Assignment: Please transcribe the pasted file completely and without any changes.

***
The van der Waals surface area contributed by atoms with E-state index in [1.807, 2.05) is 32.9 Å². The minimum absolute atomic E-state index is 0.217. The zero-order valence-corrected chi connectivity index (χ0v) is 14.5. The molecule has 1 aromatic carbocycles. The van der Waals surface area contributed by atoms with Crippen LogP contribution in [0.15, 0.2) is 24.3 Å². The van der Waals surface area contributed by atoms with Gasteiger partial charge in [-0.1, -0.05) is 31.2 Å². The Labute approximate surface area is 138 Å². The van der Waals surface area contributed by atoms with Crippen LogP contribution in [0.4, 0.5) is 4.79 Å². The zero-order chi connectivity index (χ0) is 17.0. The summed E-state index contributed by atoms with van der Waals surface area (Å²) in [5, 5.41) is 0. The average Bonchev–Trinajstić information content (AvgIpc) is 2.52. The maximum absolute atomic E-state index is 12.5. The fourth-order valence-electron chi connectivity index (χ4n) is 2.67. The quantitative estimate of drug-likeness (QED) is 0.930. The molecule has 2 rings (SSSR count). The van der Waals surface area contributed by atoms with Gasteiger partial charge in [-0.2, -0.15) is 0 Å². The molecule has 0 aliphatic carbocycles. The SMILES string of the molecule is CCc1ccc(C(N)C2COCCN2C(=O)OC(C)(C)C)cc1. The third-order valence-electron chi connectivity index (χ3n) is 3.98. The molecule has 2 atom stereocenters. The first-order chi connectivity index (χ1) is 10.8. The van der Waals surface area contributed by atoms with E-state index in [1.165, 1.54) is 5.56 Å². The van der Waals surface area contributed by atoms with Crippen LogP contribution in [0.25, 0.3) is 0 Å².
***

The van der Waals surface area contributed by atoms with E-state index in [1.807, 2.05) is 32.9 Å². The minimum absolute atomic E-state index is 0.217. The zero-order valence-corrected chi connectivity index (χ0v) is 14.5. The molecule has 1 aromatic carbocycles. The van der Waals surface area contributed by atoms with Crippen LogP contribution in [0.15, 0.2) is 24.3 Å². The van der Waals surface area contributed by atoms with Gasteiger partial charge in [-0.1, -0.05) is 31.2 Å². The Labute approximate surface area is 138 Å². The van der Waals surface area contributed by atoms with Crippen LogP contribution in [0.4, 0.5) is 4.79 Å². The zero-order chi connectivity index (χ0) is 17.0. The summed E-state index contributed by atoms with van der Waals surface area (Å²) in [5, 5.41) is 0. The average Bonchev–Trinajstić information content (AvgIpc) is 2.52. The maximum absolute atomic E-state index is 12.5. The fourth-order valence-electron chi connectivity index (χ4n) is 2.67. The quantitative estimate of drug-likeness (QED) is 0.930. The molecule has 2 rings (SSSR count). The van der Waals surface area contributed by atoms with Gasteiger partial charge in [-0.2, -0.15) is 0 Å². The molecule has 0 aliphatic carbocycles. The SMILES string of the molecule is CCc1ccc(C(N)C2COCCN2C(=O)OC(C)(C)C)cc1. The third-order valence-electron chi connectivity index (χ3n) is 3.98. The molecule has 2 atom stereocenters. The first-order chi connectivity index (χ1) is 10.8. The van der Waals surface area contributed by atoms with E-state index in [1.165, 1.54) is 5.56 Å². The van der Waals surface area contributed by atoms with Crippen LogP contribution in [0.25, 0.3) is 0 Å².